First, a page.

Objective: Patients who survive admission to the intensive care unit (ICU) commonly complain of fatigue, weakness, and poor functional status. This study sought to determine the utilization of inpatient physical therapy (PT) for patients recovering from critical illness.
Design: Surveys were mailed to 984 physical therapists from across the United States. Each survey included questions concerning staffing and availability of physical therapists for ICU patients, and the utilization of PT for six patient scenarios requiring ICU admission and mechanical ventilation.
Main results: Overall, 482 physical therapists completed their survey. The majority of hospitals (89%) at which the physical therapists were employed require a physician consultation to initiate PT for ICU patients. Established hospital criteria for the initiation of PT in the ICU were present at only 10% of the hospitals. Community hospitals were more likely to routinely provide PT on weekends compared with academic hospitals (p = 0.03). The likelihood of routine PT involvement varied significantly with the clinical scenario (highest 87% status postcerebrovascular accident, lowest 64% chronic obstructive pulmonary disease, p < 0.001). The most common types of PT that would be performed on these critically ill patients were functional mobility retraining and therapeutic exercise. The type of PT identified by the physical therapists as having the most positive impact also significantly varied according to the clinical scenario (p < 0.001).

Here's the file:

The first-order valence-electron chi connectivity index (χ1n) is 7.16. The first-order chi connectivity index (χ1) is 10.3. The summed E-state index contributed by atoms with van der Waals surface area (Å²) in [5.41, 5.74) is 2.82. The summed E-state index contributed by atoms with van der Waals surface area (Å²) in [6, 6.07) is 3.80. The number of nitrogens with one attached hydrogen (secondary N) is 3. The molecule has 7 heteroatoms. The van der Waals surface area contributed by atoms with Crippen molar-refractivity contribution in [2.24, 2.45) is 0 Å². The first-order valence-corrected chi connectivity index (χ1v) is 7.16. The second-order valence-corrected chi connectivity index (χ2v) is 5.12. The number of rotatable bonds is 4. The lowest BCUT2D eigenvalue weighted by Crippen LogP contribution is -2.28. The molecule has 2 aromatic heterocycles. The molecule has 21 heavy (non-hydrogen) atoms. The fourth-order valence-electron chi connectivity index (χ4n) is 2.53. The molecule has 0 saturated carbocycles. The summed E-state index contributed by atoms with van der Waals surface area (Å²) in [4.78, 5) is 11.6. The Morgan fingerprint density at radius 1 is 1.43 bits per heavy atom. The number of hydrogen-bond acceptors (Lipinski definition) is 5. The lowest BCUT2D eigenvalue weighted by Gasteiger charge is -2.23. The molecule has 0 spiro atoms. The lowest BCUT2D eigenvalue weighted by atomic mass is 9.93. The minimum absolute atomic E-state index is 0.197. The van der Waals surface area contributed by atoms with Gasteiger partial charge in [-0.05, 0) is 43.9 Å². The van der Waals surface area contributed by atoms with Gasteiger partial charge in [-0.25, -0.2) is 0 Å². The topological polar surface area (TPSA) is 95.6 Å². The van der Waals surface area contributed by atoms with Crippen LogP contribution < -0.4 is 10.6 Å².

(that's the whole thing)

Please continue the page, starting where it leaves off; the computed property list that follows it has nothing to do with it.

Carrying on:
Conclusions: PT is commonly administered to ICU patients during the recovery from critical illness in the United States. However, the frequency and the type of PT significantly varies based on the type of hospital and the clinical scenario.